Compressed carotid artery blood flow tracings from a wild-type (A) and a leptin-deficient (B) mouse from the initiation of injury until the cessation of blood flow (occlusive thrombosis) are shown. The downward deflections that precede total occlusion represent transient blood-flow reductions caused by episodic subocclusive thrombosis. Figures on the right are representative cross sections of the occlusive thrombus stained with hematoxylin-eosin (original magnification ×200). There were no apparent differences in the appearance of the cross sections.
Figure 2. Effect of Leptin and the Leptin Receptor on Time to Occlusive Arterial Thrombosis Following Photochemical Injury
Graphic Jump Location
A, Mice deficient in leptin or the leptin receptor had a significantly prolonged time to occlusive thrombosis compared with wild-type mice (P = .008). B, In leptin-deficient mice, recombinant murine leptin significantly shortened the time to occlusive thrombosis (P = .04) compared with leptin-deficient mice that received vehicle control. There was no effect of recombinant murine leptin on thrombosis in leptin receptor–deficient mice (P = .90).

Tables

References

Eckel RH, Krauss RM.for the AHA Nutrition Committee.  American Heart Association call to action: obesity as a major risk factor for coronary heart disease.  Circulation.1998;97:2099-2100.
Fuster V, Stein B, Ambrose JA.  et al.  Atherosclerotic plaque rupture and thrombosis: evolving concepts.  Circulation.1990;82(suppl 3):II47-II59.
Juhan-Vague I, Alessi MC, Morange PE. Hypofibrinolysis and increased PAI-1 are linked to atherothrombosis via insulin resistance and obesity.  Ann Med.2000;32(suppl 1):78-84.
Winkler UH. Obesity and haemostasis.  Arch Gynecol Obstet.1997;261:25-29.
Samad F, Pandey M, Loskutoff DJ. Tissue factor gene expression in the adipose tissues of obese mice.  Proc Natl Acad Sci U S A.1998;95:7591-7596.
Nakata M, Yada T, Soejima N, Maruyama I. Leptin promotes aggregation of human platelets via the long form of its receptor.  Diabetes.1999;48:426-429.
Halaas JL, Gajiwala KS, Maffei M.  et al.  Weight-reducing effects of the plasma protein encoded by the obese gene.  Science.1995;269:543-546.
Chen H, Charlat O, Tartaglia LA.  et al.  Evidence that the diabetes gene encodes the leptin receptor: identification of a mutation in the leptin receptor gene in db/db mice.  Cell.1996;84:491-495.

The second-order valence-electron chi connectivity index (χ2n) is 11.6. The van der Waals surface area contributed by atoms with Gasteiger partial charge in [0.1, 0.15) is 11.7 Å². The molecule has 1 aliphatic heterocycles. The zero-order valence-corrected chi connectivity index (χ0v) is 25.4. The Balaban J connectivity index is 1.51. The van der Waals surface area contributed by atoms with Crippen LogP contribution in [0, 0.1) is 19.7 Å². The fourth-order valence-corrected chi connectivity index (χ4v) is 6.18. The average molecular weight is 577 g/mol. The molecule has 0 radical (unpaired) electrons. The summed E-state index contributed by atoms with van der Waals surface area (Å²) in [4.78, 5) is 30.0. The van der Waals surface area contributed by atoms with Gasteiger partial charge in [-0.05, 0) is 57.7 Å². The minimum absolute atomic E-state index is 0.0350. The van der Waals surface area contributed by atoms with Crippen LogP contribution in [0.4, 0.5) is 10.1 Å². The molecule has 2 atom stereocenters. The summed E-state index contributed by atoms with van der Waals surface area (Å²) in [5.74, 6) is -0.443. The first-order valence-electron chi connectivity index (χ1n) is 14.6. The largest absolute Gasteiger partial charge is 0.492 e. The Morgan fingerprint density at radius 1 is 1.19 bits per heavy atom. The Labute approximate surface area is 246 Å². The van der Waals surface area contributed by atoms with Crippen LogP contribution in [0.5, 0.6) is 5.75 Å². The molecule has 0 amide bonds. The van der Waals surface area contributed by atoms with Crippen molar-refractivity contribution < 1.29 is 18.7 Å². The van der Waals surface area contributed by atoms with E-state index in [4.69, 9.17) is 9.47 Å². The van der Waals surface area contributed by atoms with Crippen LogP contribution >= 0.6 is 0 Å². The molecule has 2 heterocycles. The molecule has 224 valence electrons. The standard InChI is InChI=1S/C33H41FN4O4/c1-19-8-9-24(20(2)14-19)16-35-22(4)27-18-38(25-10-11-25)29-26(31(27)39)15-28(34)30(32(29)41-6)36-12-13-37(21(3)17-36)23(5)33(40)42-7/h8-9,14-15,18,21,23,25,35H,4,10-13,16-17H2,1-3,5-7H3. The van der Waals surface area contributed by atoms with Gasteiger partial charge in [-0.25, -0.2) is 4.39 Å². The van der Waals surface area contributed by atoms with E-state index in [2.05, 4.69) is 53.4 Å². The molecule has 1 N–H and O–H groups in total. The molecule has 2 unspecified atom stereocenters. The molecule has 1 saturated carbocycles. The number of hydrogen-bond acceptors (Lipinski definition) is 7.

Eitzman DT, Westrick RJ, Nabel EG, Ginsburg D. Plasminogen activator inhibitor-1 and vitronectin promote vascular thrombosis in mice.  Blood.2000;95:577-580.
Linton MF, Atkinson JB, Fazio S. Prevention of atherosclerosis in apolipoprotein E-deficient mice by bone marrow transplantation.  Science.1995;267:1034-1037.
Ishizuka T, Klepcyk P, Liu S.  et al.  Effects of overexpression of human GLUT4 gene on maternal diabetes and fetal growth in spontaneous gestational diabetic C57BLKS/J Lepr(db/+) mice.  Diabetes.1999;48:1061-1069.
Samad F, Yamamoto K, Loskutoff DJ. Distribution and regulation of plasminogen activator inhibitor-1 in murine adipose tissue in vivo.  J Clin Invest.1996;97:37-46.
Lundgren CH, Brown SL, Nordt TK, Sobel BE, Fujii S. Elaboration of type-1 plasminogen activator inhibitor from adipocytes: a potential pathogenetic link between obesity and cardiovascular disease.  Circulation.1996;93:106-110.
Samad F, Uysal KT, Wiesbrock SM.  et al.  Tumor necrosis factor alpha is a key component in the obesity-linked elevation of plasminogen activator inhibitor 1.  Proc Natl Acad Sci U S A.1999;96:6902-6907.
Maruyama I, Nakata M, Yamaji K. Effect of leptin in platelet and endothelial cells: obesity and arterial thrombosis.  Ann N Y Acad Sci.2000;902:315-319.
Fantuzzi G, Faggioni R. Leptin in the regulation of immunity, inflammation, and hematopoiesis.  J Leukoc Biol.2000;68:437-446.
Westrick RJ, Bodary PF, Xu Z, Shen YC, Broze GJ, Eitzman DT. Deficiency of tissue factor pathway inhibitor promotes atherosclerosis and thrombosis in mice.  Circulation.2001;103:3044-3046.
Konstantinides S, Schafer K, Koschnick S, Loskutoff DJ. Leptin-dependent platelet aggregation and arterial thrombosis suggests a mechanism for atherothrombotic disease in obesity.  J Clin Invest2001;108:1533-1540.
Wallace AM, McMahon AD, Packard CJ.  et al.  Plasma leptin and the risk of cardiovascular disease in the West of Scotland Coronary Prevention Study (WOSCOPS).  Circulation.2001;104:3052-3056.